CDC to Test for Polio; FDA Approvals; and Meals and Mortality

CDC to Test Wastewater for Polio in MI, PA

The Centers for Disease Control and Prevention (CDC) will expand wastewater testing for polioviruses to more communities in Philadelphia and Michigan. The new testing will take place in counties with “potentially low polio vaccination coverage” or places linked to the single case of paralytic polio discovered in Rockland County, New York, in July — the first such case found since 2013. More than 92% of Americans were vaccinated against polio during childhood, but some communities have low vaccination rates and may be vulnerable to infection.

Testing goes on: Wastewater testing in selected communities will go on for at least 4 months.

How it will help: Wastewater testing is an important tool to help the CDC understand if poliovirus is circulating in communities under certain circumstances, the agency said.

Book Reveals Faults in FDA Approvals

A new book takes a hard look at how the US Food and Drug Administration (FDA) approves new drugs, particularly under its accelerated approval process. That process has resulted in approvals for some drugs that were subsequently pulled from the market, according to Drugs and the FDA: Safety, Efficacy, and the Public’s Trust by Mikkael Sekeres, an oncologist who served on the FDA’s Oncologic Drugs Advisory Committee (ODAC) and is currently chief of the Division of Hematology at the University of Miami’s Sylvester Comprehensive Cancer Center.

“When a drug is approved under accelerated approval, it should have a big fat asterisk after it that basically says: ‘We’re making this drug available. It’s a patient population that desperately needs something. There are early signals that this drug really is going to help, but more data are coming,'” Sekeres told Medscape Medical News in a Q&A.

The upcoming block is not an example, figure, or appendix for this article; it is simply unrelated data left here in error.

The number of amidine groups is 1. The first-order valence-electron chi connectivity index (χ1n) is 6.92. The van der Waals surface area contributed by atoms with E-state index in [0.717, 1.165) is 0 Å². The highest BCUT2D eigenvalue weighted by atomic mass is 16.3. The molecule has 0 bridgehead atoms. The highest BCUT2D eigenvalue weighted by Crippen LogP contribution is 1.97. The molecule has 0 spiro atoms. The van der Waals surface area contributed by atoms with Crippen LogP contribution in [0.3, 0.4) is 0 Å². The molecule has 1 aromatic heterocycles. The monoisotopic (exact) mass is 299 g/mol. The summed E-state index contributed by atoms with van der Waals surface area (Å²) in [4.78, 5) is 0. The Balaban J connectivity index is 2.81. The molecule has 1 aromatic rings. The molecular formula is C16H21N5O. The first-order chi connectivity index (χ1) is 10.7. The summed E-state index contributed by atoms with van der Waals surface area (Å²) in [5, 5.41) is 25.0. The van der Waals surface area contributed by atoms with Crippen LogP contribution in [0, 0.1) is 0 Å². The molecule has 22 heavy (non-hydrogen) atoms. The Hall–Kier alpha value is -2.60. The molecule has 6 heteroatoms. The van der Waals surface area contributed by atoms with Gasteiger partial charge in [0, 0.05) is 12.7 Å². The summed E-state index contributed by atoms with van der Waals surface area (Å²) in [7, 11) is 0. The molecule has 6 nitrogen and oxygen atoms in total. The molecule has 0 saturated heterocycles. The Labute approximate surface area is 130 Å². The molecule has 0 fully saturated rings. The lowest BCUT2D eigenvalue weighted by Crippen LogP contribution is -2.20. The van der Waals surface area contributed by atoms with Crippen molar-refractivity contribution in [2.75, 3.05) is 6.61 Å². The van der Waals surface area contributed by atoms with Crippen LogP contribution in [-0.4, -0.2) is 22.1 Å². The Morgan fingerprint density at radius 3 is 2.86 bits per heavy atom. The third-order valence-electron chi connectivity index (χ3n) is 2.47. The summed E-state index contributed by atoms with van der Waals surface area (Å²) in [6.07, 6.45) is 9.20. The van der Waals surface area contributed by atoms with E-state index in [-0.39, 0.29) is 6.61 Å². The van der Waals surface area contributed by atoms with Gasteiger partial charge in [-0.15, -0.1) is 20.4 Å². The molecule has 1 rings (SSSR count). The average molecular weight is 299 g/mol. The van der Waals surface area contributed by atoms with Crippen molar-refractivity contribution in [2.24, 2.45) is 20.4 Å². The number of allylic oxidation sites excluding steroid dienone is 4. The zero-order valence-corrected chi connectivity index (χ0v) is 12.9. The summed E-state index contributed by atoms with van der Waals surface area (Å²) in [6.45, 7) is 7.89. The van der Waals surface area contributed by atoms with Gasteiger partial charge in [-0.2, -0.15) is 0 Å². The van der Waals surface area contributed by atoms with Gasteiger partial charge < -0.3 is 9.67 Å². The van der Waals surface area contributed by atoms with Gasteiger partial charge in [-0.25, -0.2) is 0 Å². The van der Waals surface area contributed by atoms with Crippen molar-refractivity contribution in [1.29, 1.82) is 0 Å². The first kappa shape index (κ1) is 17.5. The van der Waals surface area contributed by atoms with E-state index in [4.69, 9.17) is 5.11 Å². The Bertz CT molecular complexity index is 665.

Controversial approval: Sekeres sat on the ODAC during hearings about whether to pull the breast cancer drug bevacizumab, or Avastin, from the market. It had been approved under the accelerated process but was subsequently pulled in November 2011.

Accelerated approvals: “We’ve seen…a juggernaut of accelerated approvals by the FDA, particularly for cancer indications,” Sekeres said. “When you have this many drugs approved under accelerated approval, some of those drugs are going to be pulled from the market. We’re seeing that happen.”

Fewer Meals a Day Linked to Death

Eating only one meal per day — or eating meals in quick succession — is linked with an increased risk for death, according to a new study. People who eat only a single meal daily had a higher risk for all-cause mortality or of death from cardiovascular disease, according to the study of US adults aged 40 years or older. (When participants with diagnosed cardiovascular disease and cancer were excluded from the analysis, the statistical significance disappeared.) The risk for all-cause mortality was also associated with people who ate meals 4.5 hours apart or less.

Skipping meals also risky: Participants who skip breakfast were more likely to develop fatal cardiovascular diseases; those who skip lunch or dinner increased their risk for death from all causes compared with those who eat three meals a day.

Intermittent fasting: The study also called into question the popular strategy to lose weight.

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